The Rajneeshis in Oregon
One of my favorite reads is Frances FitzGerald’s Cities on a Hill (1987), which explores five diverse communities in the United States, including the town in Oregon that became headquarters for the Rajneesh community.
A new documentary, called Wild, Wild Country, tells the story of the community and its rural neighbors, and is now airing on Netflix.
Wild, Wild Country explains how a large gathering of followers of a spiritual leader from India (Bagwan Shree Rajneesh) made Oregon home in the 1980s.
Some 2,000 devotés took up residence in the community near Antelope, according to the Oregonian newspaper.
When I tuned in to the documentary, I was struck by the long-time residents of Antelope, whose worries sounded familiar.
When asked about their community before the Rajneeshis arrived, one offers:
“Everybody knows everybody else, and everybody got along.”
Another remembers getting a phone call from someone who urged him to “keep those guys from getting in” to the community, once news leaked that an 80,000-acre ranch had been sold to the Rajneesh commune.
“We wondered who these people are, why are they here [and] how long are they going to be here,” says another inhabitant.
Their anxiety sounded familiar because I had heard about it from Native Americans perplexed by the influx of visitors to our communities.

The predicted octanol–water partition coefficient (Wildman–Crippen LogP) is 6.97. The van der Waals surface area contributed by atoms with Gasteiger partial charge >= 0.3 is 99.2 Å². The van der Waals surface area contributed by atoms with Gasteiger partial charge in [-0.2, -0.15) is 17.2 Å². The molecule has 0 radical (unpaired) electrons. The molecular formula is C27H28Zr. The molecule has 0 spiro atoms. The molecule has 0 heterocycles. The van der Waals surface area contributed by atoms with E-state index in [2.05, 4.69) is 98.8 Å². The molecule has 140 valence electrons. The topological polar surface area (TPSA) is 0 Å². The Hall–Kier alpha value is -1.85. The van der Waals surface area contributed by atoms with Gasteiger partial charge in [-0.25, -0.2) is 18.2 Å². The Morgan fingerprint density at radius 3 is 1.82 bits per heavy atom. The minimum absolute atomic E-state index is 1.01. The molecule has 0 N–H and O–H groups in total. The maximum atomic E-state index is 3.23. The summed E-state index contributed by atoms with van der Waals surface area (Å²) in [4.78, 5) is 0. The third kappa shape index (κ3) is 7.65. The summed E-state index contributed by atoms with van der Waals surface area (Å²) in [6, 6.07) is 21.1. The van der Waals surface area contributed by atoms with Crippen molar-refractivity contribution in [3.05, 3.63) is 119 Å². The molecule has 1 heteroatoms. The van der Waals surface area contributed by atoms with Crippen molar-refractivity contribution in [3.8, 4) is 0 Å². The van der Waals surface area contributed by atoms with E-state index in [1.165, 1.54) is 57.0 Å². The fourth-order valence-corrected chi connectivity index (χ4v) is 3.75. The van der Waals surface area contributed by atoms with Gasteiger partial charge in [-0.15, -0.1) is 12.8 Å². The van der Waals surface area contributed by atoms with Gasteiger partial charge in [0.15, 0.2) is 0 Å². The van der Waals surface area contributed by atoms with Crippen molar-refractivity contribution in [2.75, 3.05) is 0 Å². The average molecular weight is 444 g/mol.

Before the arrival of the Rajneeshis, Oregon inhabitants worried about “bearded, hairy” strangers–who looked like bears–arriving unexpectedly.
In their “perfect paradise” at the mouth of the Columbia River, the Clatsop people treated the hirsute Russian traders with courtesy, and traded fish for furs.
Then the Russians packed up and shoved off in their boats.
But in the early 1800s a new group of strangers arrived without invitation at the Clatsop homeland.
The Clatsop treated Meriwether Lewis and William Clark (and their team) with the same courtesy they offered the “Bear People.”
But, unlike the bearded men who came from the sea, the new arrivals wore thin, cloth garments and hated eating the salmon, which upset their guts.
And they refused to leave.
The travelers who accompanied the Lewis and Clark brigade remained.
Their presence meant that more than three-quarters of the Native people along the Columbia and Willamette Rivers would die of malaria, smallpox, influenza and measles over the next two decades, and that more travelers would arrive, followed by more and more, until the Clatsop lost count.
And by the middle of the 1800s, the Native residents would lose their lands because of something called the “The Donation Land Law of 1850.”
The Act proffered land to non-Natives who wanted to set up stakes in Oregon.
No surprise that homeowners in Antelope would be troubled by the flow of thousands of strangers into their rural Oregon landscape nearly 180 years later.
Like the Bear People of old, the newcomers earned a moniker from local denizens, who called the outsiders the Orange People because of their orange, red and pink clothing.
And while the Rajneeshis would wreak havoc on the local townsfolk for years (as highlighted in the Netflix documentary), the interlopers would eventually disperse, their leaders jailed or deported.
But no such luck for the Natives of North America, who failed to escape the ravages of the settlers.
26 April 2018
The story of the Clatsop people is taken from James P. Ronda’s story, Coboway’s Tale: A Story of Power and Place Along the Columbia, from the 1999 book , Power and Place in the North American West, edited by Richard White and John M. Findlay